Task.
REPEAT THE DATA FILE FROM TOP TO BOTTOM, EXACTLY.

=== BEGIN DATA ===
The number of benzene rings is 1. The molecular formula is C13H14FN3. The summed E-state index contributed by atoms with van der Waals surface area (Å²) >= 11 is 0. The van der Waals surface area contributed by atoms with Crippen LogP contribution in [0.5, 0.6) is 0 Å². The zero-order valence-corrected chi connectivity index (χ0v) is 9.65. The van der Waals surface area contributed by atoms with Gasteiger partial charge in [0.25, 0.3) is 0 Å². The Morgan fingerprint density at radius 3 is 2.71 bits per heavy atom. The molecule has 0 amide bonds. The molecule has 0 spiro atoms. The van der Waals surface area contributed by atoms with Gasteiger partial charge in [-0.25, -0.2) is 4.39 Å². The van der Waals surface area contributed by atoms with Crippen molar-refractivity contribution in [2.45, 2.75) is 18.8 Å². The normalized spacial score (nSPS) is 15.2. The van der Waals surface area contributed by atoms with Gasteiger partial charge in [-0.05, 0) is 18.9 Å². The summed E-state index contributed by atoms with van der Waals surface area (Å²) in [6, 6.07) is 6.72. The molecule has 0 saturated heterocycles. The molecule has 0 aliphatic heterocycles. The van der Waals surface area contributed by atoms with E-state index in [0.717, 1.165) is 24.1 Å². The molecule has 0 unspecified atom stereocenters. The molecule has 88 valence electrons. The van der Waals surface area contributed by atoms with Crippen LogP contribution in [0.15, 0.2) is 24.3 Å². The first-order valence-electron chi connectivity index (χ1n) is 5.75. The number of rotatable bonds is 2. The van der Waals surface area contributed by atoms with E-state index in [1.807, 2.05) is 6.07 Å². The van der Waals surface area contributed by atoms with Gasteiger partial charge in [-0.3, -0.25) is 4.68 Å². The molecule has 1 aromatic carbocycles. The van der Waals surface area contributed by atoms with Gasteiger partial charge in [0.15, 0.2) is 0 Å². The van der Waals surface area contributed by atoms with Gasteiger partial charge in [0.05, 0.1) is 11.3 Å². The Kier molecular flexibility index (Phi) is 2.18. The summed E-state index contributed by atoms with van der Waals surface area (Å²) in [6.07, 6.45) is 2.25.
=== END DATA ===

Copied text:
The number of benzene rings is 1. The molecular formula is C13H14FN3. The summed E-state index contributed by atoms with van der Waals surface area (Å²) >= 11 is 0. The van der Waals surface area contributed by atoms with Crippen LogP contribution in [0.5, 0.6) is 0 Å². The zero-order valence-corrected chi connectivity index (χ0v) is 9.65. The van der Waals surface area contributed by atoms with Gasteiger partial charge in [0.25, 0.3) is 0 Å². The Morgan fingerprint density at radius 3 is 2.71 bits per heavy atom. The molecule has 0 amide bonds. The molecule has 0 spiro atoms. The van der Waals surface area contributed by atoms with Gasteiger partial charge in [-0.25, -0.2) is 4.39 Å². The van der Waals surface area contributed by atoms with Crippen molar-refractivity contribution in [2.45, 2.75) is 18.8 Å². The normalized spacial score (nSPS) is 15.2. The van der Waals surface area contributed by atoms with Gasteiger partial charge in [-0.05, 0) is 18.9 Å². The summed E-state index contributed by atoms with van der Waals surface area (Å²) in [6, 6.07) is 6.72. The molecule has 0 saturated heterocycles. The molecule has 0 aliphatic heterocycles. The van der Waals surface area contributed by atoms with E-state index in [0.717, 1.165) is 24.1 Å². The molecule has 0 unspecified atom stereocenters. The molecule has 88 valence electrons. The van der Waals surface area contributed by atoms with Crippen LogP contribution in [0.15, 0.2) is 24.3 Å². The first-order valence-electron chi connectivity index (χ1n) is 5.75. The number of rotatable bonds is 2. The van der Waals surface area contributed by atoms with E-state index in [1.807, 2.05) is 6.07 Å². The van der Waals surface area contributed by atoms with Gasteiger partial charge in [-0.3, -0.25) is 4.68 Å². The molecule has 1 aromatic carbocycles. The van der Waals surface area contributed by atoms with Gasteiger partial charge in [0.15, 0.2) is 0 Å². The van der Waals surface area contributed by atoms with Gasteiger partial charge in [0.05, 0.1) is 11.3 Å². The Kier molecular flexibility index (Phi) is 2.18. The summed E-state index contributed by atoms with van der Waals surface area (Å²) in [6.07, 6.45) is 2.25.